“This year, we will have enough topsoil so we won’t have to buy any the entire year,” McHale says. The investment in machinery to make this possible was well worth it – and McHale crunched the numbers carefully. “We call it smart purchasing,” he says.

Each of these separate “businesses” falls under the large McHale Landscape Design umbrella. Additionally, the firm has an internal profit center: a 25-acre farm that holds about $1 million in plant inventory at any given time. Essentially, the company can compete better because of lower prices for materials. McHale may buy a 6-ft. holly, plant it on the farm, then grow it to 8 feet, saving significant cost and investing very little “input” expense other than time.

“If you can spend money on something that will make us money, then we’ll do it,” he says.

McHale relies on expert tradespeople for its masonry and carpentry division, in particular. The brothers chose to create these in-house “businesses” rather than subbing out the services to maintain better control over scheduling and quality. “We don’t have to wait on subs to get to our jobs, and we can be more cost efficient if we are doing it ourselves, so that is a benefit to our clients,” McHale says. “It keeps our prices in line. And if our people are doing the work, they know what we expect so we don’t have to educate a sub on how we want something done.”

Masons and carpenters report directly to jobsites rather than starting at McHale offices in the mornings. This way, they can immediately jump into the job without wasting time picking up materials or commuting from the shop to site.

“The pay rates for carpenters and masons are far beyond what they are for landscape crewmen,” McHale says. “So to be cost-effective, you have to maximize their production time on the job. You can’t afford to pay a mason for a 10 to 11 hour day. And you can’t afford to pay them to pick up materials.” McHale says wages for these trades are usually 30 to 40 percent higher than those for landscape crewmembers.

Different by design.

When courting a new client, McHale takes the prospect on a field trip to see properties designed and installed by competitors. The point: To show them the quality, to hopefully set a priority of value over price. This is especially important in today’s business climate, where clients are still not completely confident.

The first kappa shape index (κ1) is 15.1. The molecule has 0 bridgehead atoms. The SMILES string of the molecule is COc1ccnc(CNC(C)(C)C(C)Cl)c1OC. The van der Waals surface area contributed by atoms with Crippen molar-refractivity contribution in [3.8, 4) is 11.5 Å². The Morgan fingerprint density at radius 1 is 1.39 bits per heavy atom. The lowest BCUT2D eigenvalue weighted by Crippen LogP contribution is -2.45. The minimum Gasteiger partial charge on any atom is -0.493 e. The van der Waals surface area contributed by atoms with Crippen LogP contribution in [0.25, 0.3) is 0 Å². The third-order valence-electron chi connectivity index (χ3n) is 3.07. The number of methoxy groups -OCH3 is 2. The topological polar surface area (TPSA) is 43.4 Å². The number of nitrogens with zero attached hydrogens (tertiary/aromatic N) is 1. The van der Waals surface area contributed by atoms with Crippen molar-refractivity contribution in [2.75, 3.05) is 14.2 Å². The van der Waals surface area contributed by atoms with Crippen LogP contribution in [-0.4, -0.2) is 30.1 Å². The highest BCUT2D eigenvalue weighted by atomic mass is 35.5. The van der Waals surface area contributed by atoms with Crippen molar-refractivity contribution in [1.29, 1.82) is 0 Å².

“We show them our work, and we show them all the detail and research and planning that goes into our work,” McHale says. “Then we go to a competitor’s job and compare the difference.”

Sometimes, McHale says, a client just doesn’t get it. And that’s OK. “Sometimes we’ll work with that client to change the scope so we aren’t using the highest-quality materials or plant materials available, that way we can get them on budget,” McHale says.

The firm will walk away from irresponsible price requests. “The common law of business prohibits paying a little and getting a lot,” McHale says. “We try to tell our clients to be cautious. If someone is giving you a price that seems too good to be true, it probably is.”

McHale says the market they serve is somewhat protected because the greater Washington, D.C., area has an active business climate in spite of economic stress. But the firm certainly felt the blow, and spending is still “sluggish.”

Fortunately, the firm anticipated the recession and worked with banks in 2007, before the crash, to secure adequate lines of credit for future use. “We were prepared ahead of time, and we even got banks to compete for our business – we have a good track record,” McHale says.

And in 2008, when McHale budgeted $16 million for the then $20 million business, he analyzed every line item in the budget and cut $2 million in expenses: water and coffee services, etc. The “little things” added up.

Rather than laying off a few employees, the entire team shared the burden and agreed to some furlough and reduced hours in some cases. “We restructured the company and cut our price margins so we could have enough work to keep all of our people busy,” McHale says, noting that now the company is back where it was and working to boost those margins.

“If we had slashed and burned the company and then things started to turn around as they did for us last year, we would not have had people in place to handle the workload.”

Photos courtesy of McHale Landscape Design